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7 Essential Words of Fall

lightening

[lahyt-n-ing] /ˈlaɪt n ɪŋ/
noun, Medicine/Medical
1.
the descent of the uterus into the pelvic cavity, occurring toward the end of pregnancy, changing the contour of the abdomen and facilitating breathing by lessening pressure under the diaphragm.
Origin
1520-1530
1520-30; lighten2 + -ing1
Can be confused
lightening, lightning.

lighten1

[lahyt-n] /ˈlaɪt n/
verb (used without object)
1.
to become lighter or less dark; brighten:
The sky lightened after the storm.
2.
to brighten or light up, as the eyes or features:
Her face lightened when she heard the good news.
3.
to flash as or like lightning (often used impersonally with it as subject):
It thundered and lightened for hours.
4.
Archaic. to shine, gleam, or be bright:
steel blades lightening in the sun.
verb (used with object)
5.
to give light to; illuminate:
A full moon lightened the road.
6.
to brighten (the eyes, features, etc.):
A large smile lightened his face.
7.
to make lighter or less dark:
Add white to lighten the paint.
8.
Obsolete, enlighten.
9.
Obsolete. to flash or emit like lightning (usually followed by out, forth, or down):
eyes that lightened forth implacable hatred.
Origin
1300-50; Middle English lightnen; see light1, -en1
Related forms
lightener, noun

lighten2

[lahyt-n] /ˈlaɪt n/
verb (used with object)
1.
to make lighter in weight:
to lighten the load on a truck.
2.
to lessen the load of or upon:
to lighten a cargo ship.
3.
to make less burdensome or oppressive; alleviate; mitigate:
to lighten taxes; to lighten someone's cares.
4.
to cheer or gladden:
Such news lightens my heart.
verb (used without object)
5.
to become less severe, stringent, or harsh; ease up:
Border inspections have lightened recently.
6.
to become less heavy, cumbersome, burdensome, oppressive, etc.:
His worries seem to have lightened somewhat.
7.
to become less gloomy; perk up:
People's spirits usually lighten when spring arrives.
Origin
1350-1400; Middle English lightnen; see light2, -en1
Synonyms
3. ease, lessen, reduce.
Antonyms
3. aggravate.
Dictionary.com Unabridged
Based on the Random House Dictionary, © Random House, Inc. 2014.
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Examples from the web for lightening
  • The air felt balmy and fresh, nothing but dark blue calm sea and lightening sky.
  • Clouds, farm building, lightening and wheat capture the mood.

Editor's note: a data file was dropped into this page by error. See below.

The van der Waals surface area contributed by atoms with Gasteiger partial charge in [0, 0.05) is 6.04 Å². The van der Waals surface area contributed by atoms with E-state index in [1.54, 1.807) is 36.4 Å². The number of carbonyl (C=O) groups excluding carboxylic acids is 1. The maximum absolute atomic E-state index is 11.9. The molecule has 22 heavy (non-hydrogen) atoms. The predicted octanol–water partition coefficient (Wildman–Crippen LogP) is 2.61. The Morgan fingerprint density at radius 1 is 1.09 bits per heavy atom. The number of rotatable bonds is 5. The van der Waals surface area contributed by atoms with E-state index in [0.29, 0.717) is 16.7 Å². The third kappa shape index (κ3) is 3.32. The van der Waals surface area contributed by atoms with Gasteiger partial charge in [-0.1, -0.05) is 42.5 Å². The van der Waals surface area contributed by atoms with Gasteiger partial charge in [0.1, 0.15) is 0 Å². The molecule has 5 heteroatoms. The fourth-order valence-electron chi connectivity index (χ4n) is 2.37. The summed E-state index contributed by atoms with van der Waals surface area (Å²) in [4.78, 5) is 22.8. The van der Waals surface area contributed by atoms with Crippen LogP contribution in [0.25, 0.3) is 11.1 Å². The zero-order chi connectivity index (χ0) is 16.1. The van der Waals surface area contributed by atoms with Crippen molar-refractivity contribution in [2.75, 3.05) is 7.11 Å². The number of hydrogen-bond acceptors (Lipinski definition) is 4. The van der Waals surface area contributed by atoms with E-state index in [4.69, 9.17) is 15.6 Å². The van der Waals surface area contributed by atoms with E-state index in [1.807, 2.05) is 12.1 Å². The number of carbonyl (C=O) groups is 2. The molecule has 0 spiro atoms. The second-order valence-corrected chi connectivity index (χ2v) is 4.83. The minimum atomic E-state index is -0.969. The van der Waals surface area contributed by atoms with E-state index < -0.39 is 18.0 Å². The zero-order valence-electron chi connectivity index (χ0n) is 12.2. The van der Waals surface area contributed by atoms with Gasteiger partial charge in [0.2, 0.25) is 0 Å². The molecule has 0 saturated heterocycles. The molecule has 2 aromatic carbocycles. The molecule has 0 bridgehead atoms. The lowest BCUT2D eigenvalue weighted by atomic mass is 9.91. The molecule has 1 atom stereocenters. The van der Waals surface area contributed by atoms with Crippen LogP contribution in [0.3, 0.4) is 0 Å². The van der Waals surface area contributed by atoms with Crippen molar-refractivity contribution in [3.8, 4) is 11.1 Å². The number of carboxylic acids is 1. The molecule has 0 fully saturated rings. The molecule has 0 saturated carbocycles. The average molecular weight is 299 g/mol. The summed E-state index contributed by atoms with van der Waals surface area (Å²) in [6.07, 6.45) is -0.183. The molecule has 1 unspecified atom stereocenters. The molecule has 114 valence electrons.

• It goes far in lightening the mood of the whole house.
  • Ionizing radiation from lightening storms may be possible.
  • So the beauty scientists came up with a whole new chemistry for getting the lightening molecules inside the hair.
  • The goal is to increase the chances that students will succeed, and for the majority of them that means lightening the load.
  • Instead, private space ventures have focused on lightening the payload and rocket and on increasing reliability.
  • Over-the-counter creams are available for lightening the skin.
  • Restaurants and food companies are lightening recipes and portion sizes.
  • But she asked committee members to lobby for a lightening of the residency requirement.
British Dictionary definitions for lightening

lightening

/ˈlaɪtənɪŋ/
noun
1.
(obstetrics) the sensation, experienced by many women late in pregnancy when the head of the fetus enters the pelvis, of a reduction in pressure on the diaphragm, making it easier to breathe

lighten1

/ˈlaɪtən/
verb
1.
to become or make light
2.
(intransitive) to shine; glow
3.
(intransitive) (of lightning) to flash
4.
(transitive) an archaic word for enlighten

lighten2

/ˈlaɪtən/
verb
1.
to make or become less heavy
2.
to make or become less burdensome or oppressive; mitigate
3.
to make or become more cheerful or lively
Collins English Dictionary - Complete & Unabridged 2012 Digital Edition
© William Collins Sons & Co. Ltd. 1979, 1986 © HarperCollins
Publishers 1998, 2000, 2003, 2005, 2006, 2007, 2009, 2012
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Word Origin and History for lightening
n.

"the shedding of light," mid-14c., verbal noun from lighten (v.2). Meaning "alleviation of weight" (literal and figurative) is from 1520s, from lighten (v.1).

lighten

v.

"to make less heavy," figuratively "to make cheerful," mid-14c., from light (adj.1) + -en (1). Related: Lightened; lightening.

"shed light upon, illuminate, brighten," early 14c., from light (n.) -en (1). Meaning "to grow brighter" is late 14c. Of faces, expressions, etc., from 1795. Related: Lightened; lightening.

Online Etymology Dictionary, © 2010 Douglas Harper
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lightening in Medicine

lightening light·en·ing (līt'n-ĭng)
n.
The sensation of decreased abdominal distention during the latter weeks of pregnancy following the descent of the fetal head into the pelvic inlet.

The American Heritage® Stedman's Medical Dictionary
Copyright © 2002, 2001, 1995 by Houghton Mifflin Company. Published by Houghton Mifflin Company.
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Difficulty index for lightening

Few English speakers likely know this word

Word Value for lightening

15
19
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